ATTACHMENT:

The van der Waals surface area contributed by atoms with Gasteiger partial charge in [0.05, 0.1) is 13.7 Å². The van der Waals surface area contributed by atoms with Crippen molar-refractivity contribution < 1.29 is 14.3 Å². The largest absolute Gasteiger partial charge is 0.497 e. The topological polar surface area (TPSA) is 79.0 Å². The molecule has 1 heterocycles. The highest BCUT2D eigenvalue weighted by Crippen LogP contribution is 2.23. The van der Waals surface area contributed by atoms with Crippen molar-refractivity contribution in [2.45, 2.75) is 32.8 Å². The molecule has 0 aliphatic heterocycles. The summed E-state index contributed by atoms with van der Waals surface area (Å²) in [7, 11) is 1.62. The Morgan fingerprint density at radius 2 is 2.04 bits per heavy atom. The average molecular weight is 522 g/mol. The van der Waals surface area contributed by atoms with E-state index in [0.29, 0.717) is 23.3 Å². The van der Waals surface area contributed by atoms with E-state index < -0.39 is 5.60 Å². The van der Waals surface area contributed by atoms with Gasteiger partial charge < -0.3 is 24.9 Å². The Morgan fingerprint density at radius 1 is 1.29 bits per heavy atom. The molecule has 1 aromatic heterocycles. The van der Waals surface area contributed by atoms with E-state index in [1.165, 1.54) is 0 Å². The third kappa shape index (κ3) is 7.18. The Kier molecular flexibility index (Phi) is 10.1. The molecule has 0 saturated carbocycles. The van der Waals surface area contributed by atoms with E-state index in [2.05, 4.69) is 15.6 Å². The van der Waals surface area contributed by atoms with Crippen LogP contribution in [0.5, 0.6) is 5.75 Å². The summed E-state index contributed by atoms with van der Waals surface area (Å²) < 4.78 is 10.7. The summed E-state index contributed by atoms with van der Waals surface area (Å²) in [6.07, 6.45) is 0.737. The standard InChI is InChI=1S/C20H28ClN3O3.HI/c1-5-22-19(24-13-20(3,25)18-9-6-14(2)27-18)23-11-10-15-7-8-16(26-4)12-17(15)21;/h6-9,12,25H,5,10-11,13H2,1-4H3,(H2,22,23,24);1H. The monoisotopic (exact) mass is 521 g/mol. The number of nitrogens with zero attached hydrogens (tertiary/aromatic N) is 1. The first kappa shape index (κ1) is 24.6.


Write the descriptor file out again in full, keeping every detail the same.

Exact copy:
The van der Waals surface area contributed by atoms with Gasteiger partial charge in [0.05, 0.1) is 13.7 Å². The van der Waals surface area contributed by atoms with Crippen molar-refractivity contribution < 1.29 is 14.3 Å². The largest absolute Gasteiger partial charge is 0.497 e. The topological polar surface area (TPSA) is 79.0 Å². The molecule has 1 heterocycles. The highest BCUT2D eigenvalue weighted by Crippen LogP contribution is 2.23. The van der Waals surface area contributed by atoms with Crippen molar-refractivity contribution in [2.45, 2.75) is 32.8 Å². The molecule has 0 aliphatic heterocycles. The summed E-state index contributed by atoms with van der Waals surface area (Å²) in [7, 11) is 1.62. The Morgan fingerprint density at radius 2 is 2.04 bits per heavy atom. The average molecular weight is 522 g/mol. The van der Waals surface area contributed by atoms with E-state index in [0.29, 0.717) is 23.3 Å². The van der Waals surface area contributed by atoms with E-state index < -0.39 is 5.60 Å². The van der Waals surface area contributed by atoms with Gasteiger partial charge < -0.3 is 24.9 Å². The Morgan fingerprint density at radius 1 is 1.29 bits per heavy atom. The molecule has 1 aromatic heterocycles. The van der Waals surface area contributed by atoms with E-state index in [1.165, 1.54) is 0 Å². The third kappa shape index (κ3) is 7.18. The Kier molecular flexibility index (Phi) is 10.1. The molecule has 0 saturated carbocycles. The van der Waals surface area contributed by atoms with E-state index in [2.05, 4.69) is 15.6 Å². The van der Waals surface area contributed by atoms with Crippen LogP contribution in [0.5, 0.6) is 5.75 Å². The summed E-state index contributed by atoms with van der Waals surface area (Å²) < 4.78 is 10.7. The summed E-state index contributed by atoms with van der Waals surface area (Å²) in [6.07, 6.45) is 0.737. The standard InChI is InChI=1S/C20H28ClN3O3.HI/c1-5-22-19(24-13-20(3,25)18-9-6-14(2)27-18)23-11-10-15-7-8-16(26-4)12-17(15)21;/h6-9,12,25H,5,10-11,13H2,1-4H3,(H2,22,23,24);1H. The monoisotopic (exact) mass is 521 g/mol. The number of nitrogens with zero attached hydrogens (tertiary/aromatic N) is 1. The first kappa shape index (κ1) is 24.6.